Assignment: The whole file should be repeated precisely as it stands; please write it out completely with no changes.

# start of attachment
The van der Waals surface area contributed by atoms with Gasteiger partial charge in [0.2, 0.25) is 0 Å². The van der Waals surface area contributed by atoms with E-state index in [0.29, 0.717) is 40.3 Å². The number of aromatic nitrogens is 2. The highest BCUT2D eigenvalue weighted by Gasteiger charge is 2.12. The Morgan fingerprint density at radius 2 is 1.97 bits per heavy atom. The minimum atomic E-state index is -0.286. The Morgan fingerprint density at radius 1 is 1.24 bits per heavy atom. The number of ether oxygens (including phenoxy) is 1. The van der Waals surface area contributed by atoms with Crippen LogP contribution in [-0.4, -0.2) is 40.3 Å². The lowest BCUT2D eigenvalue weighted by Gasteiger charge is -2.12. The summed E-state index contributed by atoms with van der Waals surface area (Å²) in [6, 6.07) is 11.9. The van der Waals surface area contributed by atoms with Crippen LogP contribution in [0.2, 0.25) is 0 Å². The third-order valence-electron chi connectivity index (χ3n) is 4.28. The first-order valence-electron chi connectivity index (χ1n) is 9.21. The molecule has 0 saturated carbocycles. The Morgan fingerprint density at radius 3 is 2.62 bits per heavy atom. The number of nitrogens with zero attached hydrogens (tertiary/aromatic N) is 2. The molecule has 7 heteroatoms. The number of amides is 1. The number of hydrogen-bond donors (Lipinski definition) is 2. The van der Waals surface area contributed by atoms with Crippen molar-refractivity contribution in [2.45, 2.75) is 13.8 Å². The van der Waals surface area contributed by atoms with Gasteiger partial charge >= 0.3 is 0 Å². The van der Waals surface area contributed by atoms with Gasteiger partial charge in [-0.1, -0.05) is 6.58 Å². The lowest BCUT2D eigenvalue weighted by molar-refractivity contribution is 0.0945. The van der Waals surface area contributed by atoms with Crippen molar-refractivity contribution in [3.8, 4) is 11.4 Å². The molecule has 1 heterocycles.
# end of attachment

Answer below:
The van der Waals surface area contributed by atoms with Gasteiger partial charge in [0.2, 0.25) is 0 Å². The van der Waals surface area contributed by atoms with E-state index in [0.29, 0.717) is 40.3 Å². The number of aromatic nitrogens is 2. The highest BCUT2D eigenvalue weighted by Gasteiger charge is 2.12. The Morgan fingerprint density at radius 2 is 1.97 bits per heavy atom. The minimum atomic E-state index is -0.286. The Morgan fingerprint density at radius 1 is 1.24 bits per heavy atom. The number of ether oxygens (including phenoxy) is 1. The van der Waals surface area contributed by atoms with Crippen LogP contribution in [-0.4, -0.2) is 40.3 Å². The lowest BCUT2D eigenvalue weighted by Gasteiger charge is -2.12. The summed E-state index contributed by atoms with van der Waals surface area (Å²) in [6, 6.07) is 11.9. The van der Waals surface area contributed by atoms with Crippen LogP contribution in [0.2, 0.25) is 0 Å². The third-order valence-electron chi connectivity index (χ3n) is 4.28. The first-order valence-electron chi connectivity index (χ1n) is 9.21. The molecule has 0 saturated carbocycles. The Morgan fingerprint density at radius 3 is 2.62 bits per heavy atom. The number of nitrogens with zero attached hydrogens (tertiary/aromatic N) is 2. The molecule has 7 heteroatoms. The number of amides is 1. The number of hydrogen-bond donors (Lipinski definition) is 2. The van der Waals surface area contributed by atoms with Crippen molar-refractivity contribution in [2.45, 2.75) is 13.8 Å². The van der Waals surface area contributed by atoms with Gasteiger partial charge >= 0.3 is 0 Å². The van der Waals surface area contributed by atoms with Gasteiger partial charge in [-0.1, -0.05) is 6.58 Å². The lowest BCUT2D eigenvalue weighted by molar-refractivity contribution is 0.0945. The van der Waals surface area contributed by atoms with Crippen molar-refractivity contribution in [3.8, 4) is 11.4 Å². The molecule has 1 heterocycles.